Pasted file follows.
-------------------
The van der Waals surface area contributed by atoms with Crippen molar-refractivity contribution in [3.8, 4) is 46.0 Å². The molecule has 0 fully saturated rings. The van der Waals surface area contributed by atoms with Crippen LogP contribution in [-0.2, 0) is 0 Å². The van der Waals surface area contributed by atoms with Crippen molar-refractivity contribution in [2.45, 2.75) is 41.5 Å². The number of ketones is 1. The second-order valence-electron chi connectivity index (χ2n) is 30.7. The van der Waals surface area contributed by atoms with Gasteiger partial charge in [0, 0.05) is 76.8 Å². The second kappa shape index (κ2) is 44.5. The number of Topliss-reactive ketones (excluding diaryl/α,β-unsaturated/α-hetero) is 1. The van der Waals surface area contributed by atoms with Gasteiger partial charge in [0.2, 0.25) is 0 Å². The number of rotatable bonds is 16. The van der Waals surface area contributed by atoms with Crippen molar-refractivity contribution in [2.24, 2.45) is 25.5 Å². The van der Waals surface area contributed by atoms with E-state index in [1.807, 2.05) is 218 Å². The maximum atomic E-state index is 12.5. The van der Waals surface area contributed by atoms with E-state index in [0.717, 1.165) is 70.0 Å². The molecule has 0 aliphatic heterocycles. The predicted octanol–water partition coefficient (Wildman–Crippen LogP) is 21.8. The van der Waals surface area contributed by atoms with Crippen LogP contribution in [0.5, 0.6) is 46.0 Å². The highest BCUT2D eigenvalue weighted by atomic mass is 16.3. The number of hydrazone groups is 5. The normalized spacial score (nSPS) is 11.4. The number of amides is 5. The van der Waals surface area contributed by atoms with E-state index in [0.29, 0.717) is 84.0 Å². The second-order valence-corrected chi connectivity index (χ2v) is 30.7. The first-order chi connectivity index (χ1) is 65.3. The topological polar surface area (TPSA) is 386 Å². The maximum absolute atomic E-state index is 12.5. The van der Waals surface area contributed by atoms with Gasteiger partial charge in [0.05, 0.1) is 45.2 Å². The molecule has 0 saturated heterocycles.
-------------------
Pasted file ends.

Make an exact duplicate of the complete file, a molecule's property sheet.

The van der Waals surface area contributed by atoms with Crippen molar-refractivity contribution in [3.8, 4) is 46.0 Å². The molecule has 0 fully saturated rings. The van der Waals surface area contributed by atoms with Crippen LogP contribution in [-0.2, 0) is 0 Å². The van der Waals surface area contributed by atoms with Crippen molar-refractivity contribution in [2.45, 2.75) is 41.5 Å². The number of ketones is 1. The second-order valence-electron chi connectivity index (χ2n) is 30.7. The van der Waals surface area contributed by atoms with Gasteiger partial charge in [0, 0.05) is 76.8 Å². The second kappa shape index (κ2) is 44.5. The number of Topliss-reactive ketones (excluding diaryl/α,β-unsaturated/α-hetero) is 1. The van der Waals surface area contributed by atoms with Gasteiger partial charge in [0.2, 0.25) is 0 Å². The number of rotatable bonds is 16. The van der Waals surface area contributed by atoms with Crippen molar-refractivity contribution in [2.24, 2.45) is 25.5 Å². The van der Waals surface area contributed by atoms with E-state index in [1.807, 2.05) is 218 Å². The maximum atomic E-state index is 12.5. The van der Waals surface area contributed by atoms with E-state index in [0.717, 1.165) is 70.0 Å². The molecule has 0 aliphatic heterocycles. The predicted octanol–water partition coefficient (Wildman–Crippen LogP) is 21.8. The van der Waals surface area contributed by atoms with Crippen LogP contribution in [0.5, 0.6) is 46.0 Å². The highest BCUT2D eigenvalue weighted by atomic mass is 16.3. The number of hydrazone groups is 5. The normalized spacial score (nSPS) is 11.4. The number of amides is 5. The van der Waals surface area contributed by atoms with E-state index in [0.29, 0.717) is 84.0 Å². The second-order valence-corrected chi connectivity index (χ2v) is 30.7. The first-order chi connectivity index (χ1) is 65.3. The topological polar surface area (TPSA) is 386 Å². The maximum absolute atomic E-state index is 12.5. The van der Waals surface area contributed by atoms with Gasteiger partial charge in [0.05, 0.1) is 45.2 Å². The molecule has 0 saturated heterocycles.